Wednesday, October 8, 2014

What's Right with Exhibits? What I Learned in Latvia

One of my memorable moments at AAM this year was an informal meet-up with just a few of us to talk about what’s wrong with exhibits—particularly history exhibits. I’ve been trying to puzzle out why, so often, I feel overwhelmed by technology, information and even design-- and unmoved and underwhelmed by the experience, despite the presence of what should be compelling stories. Sometimes I feel like we’ve developed exhibit processes and practices in which we can’t get out of our own way to tell a good story.

In Riga, Latvia, I found an almost magical exhibit that made me remember why I love this work. It provided ideas and inspiration for me to strive for in my own practice. The Žaņa Lipkes Memoriāl
is a very small museum, located across the river in a neighborhood. You really have to seek it out—but I’m so glad I did, recommended by a second-hand Latvian museum colleague who sent a list of museums for me to visit.

Zana was “an eternal dissident.” He left school after third grade, but spoke several languages. He served in the first World War and then worked as a stevedore and other jobs on Riga's docks. He seemed to not like authority of any sort, and to have an independence of spirit—and of humanity—in almost every situation. His story is long and fascinating--you can read it fully here. But this very ordinary man—probably a man you wouldn’t look twice at on the street--did an extraordinary thing. During World War II, when the Nazis occupied Latvia, he saved the lives of more than 50 Jews by hiding them in a bunker built underneath his woodshed. This small museum commemorates this large act of humanity. I’ll do my best to describe this experience—because it is an experience almost more than an exhibition.

You cross the river, turn right, and go into a neighborhood of small wooden houses, wondering if you’re headed in the right direction. But there I was—a small sign told me I was at the right place. It was a sunny day, and my eyes adjusted to the dark, with streaks of light across the floor. You’re greeted and offered an audio guide. A very small first floor exhibit explains the neighborhood; but the real story is on the second floor.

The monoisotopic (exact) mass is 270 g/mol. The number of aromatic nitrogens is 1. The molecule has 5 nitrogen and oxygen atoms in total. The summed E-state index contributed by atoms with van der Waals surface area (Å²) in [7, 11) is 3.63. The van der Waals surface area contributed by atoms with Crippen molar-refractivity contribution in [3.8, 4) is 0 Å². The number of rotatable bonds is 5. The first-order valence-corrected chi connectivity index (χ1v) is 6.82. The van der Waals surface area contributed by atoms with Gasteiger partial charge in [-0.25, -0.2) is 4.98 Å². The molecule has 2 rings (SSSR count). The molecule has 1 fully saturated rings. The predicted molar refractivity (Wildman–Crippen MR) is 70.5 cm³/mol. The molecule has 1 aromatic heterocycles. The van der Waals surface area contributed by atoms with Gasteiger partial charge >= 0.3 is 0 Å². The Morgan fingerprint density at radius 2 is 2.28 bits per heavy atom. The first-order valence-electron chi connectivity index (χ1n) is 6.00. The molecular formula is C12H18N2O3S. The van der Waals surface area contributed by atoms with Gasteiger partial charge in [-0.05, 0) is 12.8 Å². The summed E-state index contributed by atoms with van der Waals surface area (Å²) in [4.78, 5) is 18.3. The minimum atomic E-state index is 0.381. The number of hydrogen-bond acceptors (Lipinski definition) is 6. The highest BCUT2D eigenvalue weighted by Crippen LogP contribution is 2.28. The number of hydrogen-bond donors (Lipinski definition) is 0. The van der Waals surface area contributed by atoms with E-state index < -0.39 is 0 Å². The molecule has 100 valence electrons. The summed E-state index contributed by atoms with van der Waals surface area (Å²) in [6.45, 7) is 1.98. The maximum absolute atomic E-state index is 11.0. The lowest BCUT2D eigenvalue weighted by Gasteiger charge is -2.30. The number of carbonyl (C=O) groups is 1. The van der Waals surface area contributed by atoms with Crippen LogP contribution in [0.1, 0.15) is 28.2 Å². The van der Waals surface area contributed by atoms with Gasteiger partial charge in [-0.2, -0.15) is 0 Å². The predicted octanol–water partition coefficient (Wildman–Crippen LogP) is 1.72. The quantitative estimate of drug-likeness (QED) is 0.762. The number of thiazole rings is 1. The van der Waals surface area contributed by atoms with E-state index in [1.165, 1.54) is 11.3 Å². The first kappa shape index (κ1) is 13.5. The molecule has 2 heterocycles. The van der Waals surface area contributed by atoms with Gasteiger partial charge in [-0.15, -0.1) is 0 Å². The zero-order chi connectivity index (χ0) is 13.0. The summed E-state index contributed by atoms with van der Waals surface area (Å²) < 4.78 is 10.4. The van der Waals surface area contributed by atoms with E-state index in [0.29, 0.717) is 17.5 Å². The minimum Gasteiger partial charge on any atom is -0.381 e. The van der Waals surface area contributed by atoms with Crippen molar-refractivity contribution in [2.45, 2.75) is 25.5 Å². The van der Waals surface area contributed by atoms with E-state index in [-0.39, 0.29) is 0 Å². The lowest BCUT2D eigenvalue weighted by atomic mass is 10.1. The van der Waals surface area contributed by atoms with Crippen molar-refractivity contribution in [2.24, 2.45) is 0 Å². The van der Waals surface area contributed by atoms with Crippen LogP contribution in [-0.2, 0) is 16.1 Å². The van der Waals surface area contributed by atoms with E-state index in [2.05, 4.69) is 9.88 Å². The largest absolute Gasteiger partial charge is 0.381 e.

The room is dark. You hear music on your audio guide, and you’re first drawn to the large center—you look down, down, down, into a undergrounds space the size of the bunker, with video of Mrs. Lipkes telling their story.  You move around, and learn that the music you hear changes with the number of people in the room and the trajectory of each of us. Around the outside of the space, really feeling like a barn, are perhaps 10 cases, lit from within. Each explores one aspect of the story: Lipkes’ life; the physical structure, the lives of those he saved; and the ongoing relationship they maintained throughout his life. The cases are beautifully designed, and even the detail of easy-to-use magnifiers are provided. It’s a space that encourages quiet exploration; a sense that you too, are entering a secret place.

After exploring that room, I descended again, but not to the bunker, but to a space where you again look down into the bunker—but you also see a recreation of a sukkah, a reminder of the tents that sheltered the Israelites in ancient times, and a ghostly drawing of a beautiful landscape, perhaps the Promised Land, perhaps the landscape around Riga, but a faint landscape of memory.  For a fuller --and fascinating--explanation of the creative team's perspective, check out this article from e-architect.

I was lucky to ask a few questions that day of a new colleague, Anna Perchstein, who works at the museum, which helped extend my understanding beyond my symbolic experience.  But then, on that bright sunny day, I left the museum, shaped like an overturned boat, an ark-- and turned the corner to go out the gate. Right in front of me is a recreated woodpile--the place that kept covered such important secrets. A bench in front let me—and any other visitor—have one bit of final contemplation.